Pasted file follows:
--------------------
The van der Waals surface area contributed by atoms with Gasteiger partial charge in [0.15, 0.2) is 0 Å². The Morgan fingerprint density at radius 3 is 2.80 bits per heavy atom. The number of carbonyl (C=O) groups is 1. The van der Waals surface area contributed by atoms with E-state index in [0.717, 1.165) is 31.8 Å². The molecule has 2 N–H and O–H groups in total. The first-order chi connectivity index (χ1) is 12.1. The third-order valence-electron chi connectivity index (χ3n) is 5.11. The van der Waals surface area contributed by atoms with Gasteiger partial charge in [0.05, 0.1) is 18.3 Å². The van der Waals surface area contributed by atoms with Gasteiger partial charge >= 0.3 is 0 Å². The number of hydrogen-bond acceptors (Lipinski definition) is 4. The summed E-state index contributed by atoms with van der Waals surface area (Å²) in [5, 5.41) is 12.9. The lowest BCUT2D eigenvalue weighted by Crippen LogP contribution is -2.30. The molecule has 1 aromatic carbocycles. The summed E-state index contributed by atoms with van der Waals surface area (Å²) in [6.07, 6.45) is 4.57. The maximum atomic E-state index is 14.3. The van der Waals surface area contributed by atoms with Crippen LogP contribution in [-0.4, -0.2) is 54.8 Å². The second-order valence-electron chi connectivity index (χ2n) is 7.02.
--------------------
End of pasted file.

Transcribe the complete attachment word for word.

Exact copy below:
The van der Waals surface area contributed by atoms with Gasteiger partial charge in [0.15, 0.2) is 0 Å². The Morgan fingerprint density at radius 3 is 2.80 bits per heavy atom. The number of carbonyl (C=O) groups is 1. The van der Waals surface area contributed by atoms with E-state index in [0.717, 1.165) is 31.8 Å². The molecule has 2 N–H and O–H groups in total. The first-order chi connectivity index (χ1) is 12.1. The third-order valence-electron chi connectivity index (χ3n) is 5.11. The van der Waals surface area contributed by atoms with Gasteiger partial charge in [0.05, 0.1) is 18.3 Å². The van der Waals surface area contributed by atoms with Gasteiger partial charge >= 0.3 is 0 Å². The number of hydrogen-bond acceptors (Lipinski definition) is 4. The summed E-state index contributed by atoms with van der Waals surface area (Å²) in [5, 5.41) is 12.9. The lowest BCUT2D eigenvalue weighted by Crippen LogP contribution is -2.30. The molecule has 1 aromatic carbocycles. The summed E-state index contributed by atoms with van der Waals surface area (Å²) in [6.07, 6.45) is 4.57. The maximum atomic E-state index is 14.3. The van der Waals surface area contributed by atoms with Crippen LogP contribution in [-0.4, -0.2) is 54.8 Å². The second-order valence-electron chi connectivity index (χ2n) is 7.02.